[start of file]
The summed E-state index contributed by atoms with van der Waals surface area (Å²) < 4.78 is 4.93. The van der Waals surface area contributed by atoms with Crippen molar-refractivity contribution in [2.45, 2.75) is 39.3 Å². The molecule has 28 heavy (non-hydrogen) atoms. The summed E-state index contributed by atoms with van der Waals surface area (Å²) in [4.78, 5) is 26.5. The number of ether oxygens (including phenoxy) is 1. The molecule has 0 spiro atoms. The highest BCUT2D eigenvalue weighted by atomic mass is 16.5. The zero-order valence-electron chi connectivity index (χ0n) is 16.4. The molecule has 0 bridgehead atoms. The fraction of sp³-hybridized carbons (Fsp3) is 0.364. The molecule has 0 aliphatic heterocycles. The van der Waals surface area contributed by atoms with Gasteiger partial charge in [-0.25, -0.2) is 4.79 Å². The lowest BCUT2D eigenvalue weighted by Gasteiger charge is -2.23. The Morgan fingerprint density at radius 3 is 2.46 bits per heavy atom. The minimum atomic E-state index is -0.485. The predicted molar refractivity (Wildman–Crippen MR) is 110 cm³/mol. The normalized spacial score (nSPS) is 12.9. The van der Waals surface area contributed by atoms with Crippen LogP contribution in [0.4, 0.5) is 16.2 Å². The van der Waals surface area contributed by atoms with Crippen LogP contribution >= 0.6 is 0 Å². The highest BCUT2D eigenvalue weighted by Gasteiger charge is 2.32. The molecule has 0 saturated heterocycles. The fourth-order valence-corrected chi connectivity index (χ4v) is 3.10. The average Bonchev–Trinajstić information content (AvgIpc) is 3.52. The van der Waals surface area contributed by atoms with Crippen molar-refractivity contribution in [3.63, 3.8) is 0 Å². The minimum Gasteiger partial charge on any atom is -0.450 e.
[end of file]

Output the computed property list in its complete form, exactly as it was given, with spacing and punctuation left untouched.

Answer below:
The summed E-state index contributed by atoms with van der Waals surface area (Å²) < 4.78 is 4.93. The van der Waals surface area contributed by atoms with Crippen molar-refractivity contribution in [2.45, 2.75) is 39.3 Å². The molecule has 28 heavy (non-hydrogen) atoms. The summed E-state index contributed by atoms with van der Waals surface area (Å²) in [4.78, 5) is 26.5. The number of ether oxygens (including phenoxy) is 1. The molecule has 0 spiro atoms. The highest BCUT2D eigenvalue weighted by atomic mass is 16.5. The zero-order valence-electron chi connectivity index (χ0n) is 16.4. The molecule has 0 bridgehead atoms. The fraction of sp³-hybridized carbons (Fsp3) is 0.364. The molecule has 0 aliphatic heterocycles. The van der Waals surface area contributed by atoms with Gasteiger partial charge in [-0.25, -0.2) is 4.79 Å². The lowest BCUT2D eigenvalue weighted by Gasteiger charge is -2.23. The Morgan fingerprint density at radius 3 is 2.46 bits per heavy atom. The minimum atomic E-state index is -0.485. The predicted molar refractivity (Wildman–Crippen MR) is 110 cm³/mol. The normalized spacial score (nSPS) is 12.9. The van der Waals surface area contributed by atoms with Crippen LogP contribution in [0.4, 0.5) is 16.2 Å². The van der Waals surface area contributed by atoms with Crippen LogP contribution >= 0.6 is 0 Å². The highest BCUT2D eigenvalue weighted by Gasteiger charge is 2.32. The molecule has 0 saturated heterocycles. The fourth-order valence-corrected chi connectivity index (χ4v) is 3.10. The average Bonchev–Trinajstić information content (AvgIpc) is 3.52. The van der Waals surface area contributed by atoms with Crippen molar-refractivity contribution in [3.63, 3.8) is 0 Å². The minimum Gasteiger partial charge on any atom is -0.450 e.